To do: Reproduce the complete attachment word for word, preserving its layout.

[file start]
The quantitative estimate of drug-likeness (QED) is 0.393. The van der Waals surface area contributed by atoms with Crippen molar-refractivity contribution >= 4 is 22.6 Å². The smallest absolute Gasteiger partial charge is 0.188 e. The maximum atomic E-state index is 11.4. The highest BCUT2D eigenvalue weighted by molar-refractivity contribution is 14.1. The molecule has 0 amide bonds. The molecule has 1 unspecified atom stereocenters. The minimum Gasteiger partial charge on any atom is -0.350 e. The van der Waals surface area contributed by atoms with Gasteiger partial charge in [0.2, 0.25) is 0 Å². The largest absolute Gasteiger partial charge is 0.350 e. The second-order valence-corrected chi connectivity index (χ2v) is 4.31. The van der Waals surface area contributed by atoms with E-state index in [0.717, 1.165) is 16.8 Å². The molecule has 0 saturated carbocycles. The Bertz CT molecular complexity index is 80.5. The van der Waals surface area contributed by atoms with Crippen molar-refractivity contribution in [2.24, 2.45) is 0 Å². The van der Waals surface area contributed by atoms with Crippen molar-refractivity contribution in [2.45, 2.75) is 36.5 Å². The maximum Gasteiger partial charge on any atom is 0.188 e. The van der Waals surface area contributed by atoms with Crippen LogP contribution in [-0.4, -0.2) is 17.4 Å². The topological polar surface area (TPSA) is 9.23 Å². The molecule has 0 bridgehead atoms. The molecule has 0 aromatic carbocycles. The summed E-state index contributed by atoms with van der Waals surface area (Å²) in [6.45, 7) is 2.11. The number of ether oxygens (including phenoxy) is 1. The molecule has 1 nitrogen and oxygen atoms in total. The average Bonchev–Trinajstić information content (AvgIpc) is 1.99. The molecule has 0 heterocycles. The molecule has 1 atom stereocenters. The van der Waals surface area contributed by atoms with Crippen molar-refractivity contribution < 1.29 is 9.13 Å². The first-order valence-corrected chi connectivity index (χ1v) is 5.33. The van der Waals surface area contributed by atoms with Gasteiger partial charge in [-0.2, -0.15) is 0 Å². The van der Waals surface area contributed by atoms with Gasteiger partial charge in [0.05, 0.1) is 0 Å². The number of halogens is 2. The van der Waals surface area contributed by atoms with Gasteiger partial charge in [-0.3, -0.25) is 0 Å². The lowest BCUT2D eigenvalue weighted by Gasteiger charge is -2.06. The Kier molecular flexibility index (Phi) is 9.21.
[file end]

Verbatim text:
The quantitative estimate of drug-likeness (QED) is 0.393. The van der Waals surface area contributed by atoms with Crippen molar-refractivity contribution >= 4 is 22.6 Å². The smallest absolute Gasteiger partial charge is 0.188 e. The maximum atomic E-state index is 11.4. The highest BCUT2D eigenvalue weighted by molar-refractivity contribution is 14.1. The molecule has 0 amide bonds. The molecule has 1 unspecified atom stereocenters. The minimum Gasteiger partial charge on any atom is -0.350 e. The van der Waals surface area contributed by atoms with Gasteiger partial charge in [0.2, 0.25) is 0 Å². The largest absolute Gasteiger partial charge is 0.350 e. The second-order valence-corrected chi connectivity index (χ2v) is 4.31. The van der Waals surface area contributed by atoms with E-state index in [0.717, 1.165) is 16.8 Å². The molecule has 0 saturated carbocycles. The Bertz CT molecular complexity index is 80.5. The van der Waals surface area contributed by atoms with Crippen molar-refractivity contribution in [2.24, 2.45) is 0 Å². The van der Waals surface area contributed by atoms with Crippen molar-refractivity contribution in [2.45, 2.75) is 36.5 Å². The maximum Gasteiger partial charge on any atom is 0.188 e. The van der Waals surface area contributed by atoms with Crippen LogP contribution in [-0.4, -0.2) is 17.4 Å². The topological polar surface area (TPSA) is 9.23 Å². The molecule has 0 bridgehead atoms. The molecule has 0 aromatic carbocycles. The summed E-state index contributed by atoms with van der Waals surface area (Å²) in [6.45, 7) is 2.11. The number of ether oxygens (including phenoxy) is 1. The molecule has 1 nitrogen and oxygen atoms in total. The average Bonchev–Trinajstić information content (AvgIpc) is 1.99. The molecule has 0 heterocycles. The molecule has 1 atom stereocenters. The van der Waals surface area contributed by atoms with Crippen molar-refractivity contribution < 1.29 is 9.13 Å². The first-order valence-corrected chi connectivity index (χ1v) is 5.33. The van der Waals surface area contributed by atoms with Gasteiger partial charge in [-0.2, -0.15) is 0 Å². The van der Waals surface area contributed by atoms with Gasteiger partial charge in [0.05, 0.1) is 0 Å². The number of halogens is 2. The van der Waals surface area contributed by atoms with Gasteiger partial charge in [-0.3, -0.25) is 0 Å². The lowest BCUT2D eigenvalue weighted by Gasteiger charge is -2.06. The Kier molecular flexibility index (Phi) is 9.21.